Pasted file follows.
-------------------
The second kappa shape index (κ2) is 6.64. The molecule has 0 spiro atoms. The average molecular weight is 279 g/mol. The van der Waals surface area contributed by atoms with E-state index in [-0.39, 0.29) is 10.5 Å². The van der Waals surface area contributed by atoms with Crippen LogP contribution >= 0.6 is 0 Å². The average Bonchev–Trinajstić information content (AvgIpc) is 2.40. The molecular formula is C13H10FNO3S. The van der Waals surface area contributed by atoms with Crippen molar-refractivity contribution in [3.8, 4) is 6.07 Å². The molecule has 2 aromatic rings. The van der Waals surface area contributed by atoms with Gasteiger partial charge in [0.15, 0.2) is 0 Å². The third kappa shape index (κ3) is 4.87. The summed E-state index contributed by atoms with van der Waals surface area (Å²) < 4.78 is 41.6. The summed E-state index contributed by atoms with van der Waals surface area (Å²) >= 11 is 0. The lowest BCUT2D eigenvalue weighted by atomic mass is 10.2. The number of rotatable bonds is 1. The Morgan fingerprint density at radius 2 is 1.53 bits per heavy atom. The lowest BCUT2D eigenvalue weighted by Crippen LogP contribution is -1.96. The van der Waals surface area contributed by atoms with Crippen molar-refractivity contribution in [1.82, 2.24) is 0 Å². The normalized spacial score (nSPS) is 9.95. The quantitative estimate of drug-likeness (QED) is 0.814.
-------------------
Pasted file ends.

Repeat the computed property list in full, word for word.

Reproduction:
The second kappa shape index (κ2) is 6.64. The molecule has 0 spiro atoms. The average molecular weight is 279 g/mol. The van der Waals surface area contributed by atoms with E-state index in [-0.39, 0.29) is 10.5 Å². The van der Waals surface area contributed by atoms with Crippen LogP contribution >= 0.6 is 0 Å². The average Bonchev–Trinajstić information content (AvgIpc) is 2.40. The molecular formula is C13H10FNO3S. The van der Waals surface area contributed by atoms with Crippen molar-refractivity contribution in [3.8, 4) is 6.07 Å². The molecule has 2 aromatic rings. The van der Waals surface area contributed by atoms with Gasteiger partial charge in [0.15, 0.2) is 0 Å². The third kappa shape index (κ3) is 4.87. The summed E-state index contributed by atoms with van der Waals surface area (Å²) < 4.78 is 41.6. The summed E-state index contributed by atoms with van der Waals surface area (Å²) >= 11 is 0. The lowest BCUT2D eigenvalue weighted by atomic mass is 10.2. The number of rotatable bonds is 1. The Morgan fingerprint density at radius 2 is 1.53 bits per heavy atom. The lowest BCUT2D eigenvalue weighted by Crippen LogP contribution is -1.96. The van der Waals surface area contributed by atoms with Crippen molar-refractivity contribution in [1.82, 2.24) is 0 Å². The normalized spacial score (nSPS) is 9.95. The quantitative estimate of drug-likeness (QED) is 0.814.